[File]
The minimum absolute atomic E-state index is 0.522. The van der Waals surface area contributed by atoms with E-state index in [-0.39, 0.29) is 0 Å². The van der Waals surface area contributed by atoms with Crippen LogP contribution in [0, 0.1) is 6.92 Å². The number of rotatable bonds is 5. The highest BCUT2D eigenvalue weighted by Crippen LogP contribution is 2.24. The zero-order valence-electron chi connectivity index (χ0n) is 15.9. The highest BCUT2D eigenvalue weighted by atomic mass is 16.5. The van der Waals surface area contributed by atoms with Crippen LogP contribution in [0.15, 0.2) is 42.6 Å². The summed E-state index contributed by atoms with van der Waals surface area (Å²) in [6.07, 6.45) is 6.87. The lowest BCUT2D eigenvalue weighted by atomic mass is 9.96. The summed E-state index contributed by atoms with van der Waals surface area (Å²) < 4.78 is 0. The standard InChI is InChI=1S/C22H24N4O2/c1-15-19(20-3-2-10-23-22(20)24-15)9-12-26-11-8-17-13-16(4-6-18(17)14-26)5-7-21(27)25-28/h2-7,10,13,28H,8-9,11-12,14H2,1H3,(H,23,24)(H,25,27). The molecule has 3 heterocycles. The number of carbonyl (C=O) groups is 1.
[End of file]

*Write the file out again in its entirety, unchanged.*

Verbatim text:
The minimum absolute atomic E-state index is 0.522. The van der Waals surface area contributed by atoms with E-state index in [-0.39, 0.29) is 0 Å². The van der Waals surface area contributed by atoms with Crippen LogP contribution in [0, 0.1) is 6.92 Å². The number of rotatable bonds is 5. The highest BCUT2D eigenvalue weighted by Crippen LogP contribution is 2.24. The zero-order valence-electron chi connectivity index (χ0n) is 15.9. The highest BCUT2D eigenvalue weighted by atomic mass is 16.5. The van der Waals surface area contributed by atoms with Crippen LogP contribution in [0.15, 0.2) is 42.6 Å². The summed E-state index contributed by atoms with van der Waals surface area (Å²) in [6.07, 6.45) is 6.87. The lowest BCUT2D eigenvalue weighted by atomic mass is 9.96. The summed E-state index contributed by atoms with van der Waals surface area (Å²) < 4.78 is 0. The standard InChI is InChI=1S/C22H24N4O2/c1-15-19(20-3-2-10-23-22(20)24-15)9-12-26-11-8-17-13-16(4-6-18(17)14-26)5-7-21(27)25-28/h2-7,10,13,28H,8-9,11-12,14H2,1H3,(H,23,24)(H,25,27). The molecule has 3 heterocycles. The number of carbonyl (C=O) groups is 1.